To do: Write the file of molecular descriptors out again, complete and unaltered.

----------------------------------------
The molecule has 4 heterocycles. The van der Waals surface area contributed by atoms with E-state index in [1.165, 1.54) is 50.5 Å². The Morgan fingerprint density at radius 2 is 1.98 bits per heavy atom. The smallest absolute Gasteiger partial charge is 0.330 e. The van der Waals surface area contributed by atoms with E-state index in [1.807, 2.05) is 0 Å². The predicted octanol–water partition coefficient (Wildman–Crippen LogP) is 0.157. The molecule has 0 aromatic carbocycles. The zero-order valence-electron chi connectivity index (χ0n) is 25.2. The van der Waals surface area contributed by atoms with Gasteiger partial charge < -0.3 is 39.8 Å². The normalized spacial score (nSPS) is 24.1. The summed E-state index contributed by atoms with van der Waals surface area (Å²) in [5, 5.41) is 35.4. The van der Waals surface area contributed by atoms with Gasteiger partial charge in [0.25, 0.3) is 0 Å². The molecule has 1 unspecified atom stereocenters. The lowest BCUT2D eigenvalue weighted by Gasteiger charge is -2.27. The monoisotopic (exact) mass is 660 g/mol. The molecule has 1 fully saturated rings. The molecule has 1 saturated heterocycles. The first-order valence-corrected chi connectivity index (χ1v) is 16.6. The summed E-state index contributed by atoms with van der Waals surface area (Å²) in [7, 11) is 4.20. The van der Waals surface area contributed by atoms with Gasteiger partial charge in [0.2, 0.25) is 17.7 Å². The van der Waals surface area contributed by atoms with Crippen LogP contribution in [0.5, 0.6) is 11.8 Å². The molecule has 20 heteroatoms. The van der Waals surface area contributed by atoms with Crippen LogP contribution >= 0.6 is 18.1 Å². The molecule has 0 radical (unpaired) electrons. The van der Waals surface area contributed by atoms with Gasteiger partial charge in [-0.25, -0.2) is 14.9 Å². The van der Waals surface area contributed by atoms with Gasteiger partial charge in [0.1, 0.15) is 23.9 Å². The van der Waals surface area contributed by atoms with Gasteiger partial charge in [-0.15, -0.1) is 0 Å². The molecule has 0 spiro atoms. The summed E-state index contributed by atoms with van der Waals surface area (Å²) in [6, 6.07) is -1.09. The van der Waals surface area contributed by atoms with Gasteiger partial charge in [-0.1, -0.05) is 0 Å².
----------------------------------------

The molecule has 4 heterocycles. The van der Waals surface area contributed by atoms with E-state index in [1.165, 1.54) is 50.5 Å². The Morgan fingerprint density at radius 2 is 1.98 bits per heavy atom. The smallest absolute Gasteiger partial charge is 0.330 e. The van der Waals surface area contributed by atoms with E-state index in [1.807, 2.05) is 0 Å². The predicted octanol–water partition coefficient (Wildman–Crippen LogP) is 0.157. The molecule has 0 aromatic carbocycles. The zero-order valence-electron chi connectivity index (χ0n) is 25.2. The van der Waals surface area contributed by atoms with Gasteiger partial charge < -0.3 is 39.8 Å². The normalized spacial score (nSPS) is 24.1. The summed E-state index contributed by atoms with van der Waals surface area (Å²) in [5, 5.41) is 35.4. The van der Waals surface area contributed by atoms with Gasteiger partial charge in [0.25, 0.3) is 0 Å². The molecule has 1 unspecified atom stereocenters. The lowest BCUT2D eigenvalue weighted by Gasteiger charge is -2.27. The monoisotopic (exact) mass is 660 g/mol. The molecule has 1 fully saturated rings. The molecule has 1 saturated heterocycles. The first-order valence-corrected chi connectivity index (χ1v) is 16.6. The summed E-state index contributed by atoms with van der Waals surface area (Å²) in [7, 11) is 4.20. The van der Waals surface area contributed by atoms with Gasteiger partial charge in [0.2, 0.25) is 17.7 Å². The van der Waals surface area contributed by atoms with Crippen LogP contribution in [0.5, 0.6) is 11.8 Å². The molecule has 20 heteroatoms. The van der Waals surface area contributed by atoms with Crippen LogP contribution >= 0.6 is 18.1 Å². The molecule has 0 radical (unpaired) electrons. The van der Waals surface area contributed by atoms with Gasteiger partial charge in [-0.25, -0.2) is 14.9 Å². The van der Waals surface area contributed by atoms with Gasteiger partial charge in [0.1, 0.15) is 23.9 Å². The van der Waals surface area contributed by atoms with Gasteiger partial charge in [-0.15, -0.1) is 0 Å². The molecule has 0 spiro atoms. The summed E-state index contributed by atoms with van der Waals surface area (Å²) in [6, 6.07) is -1.09. The van der Waals surface area contributed by atoms with Gasteiger partial charge in [-0.1, -0.05) is 0 Å².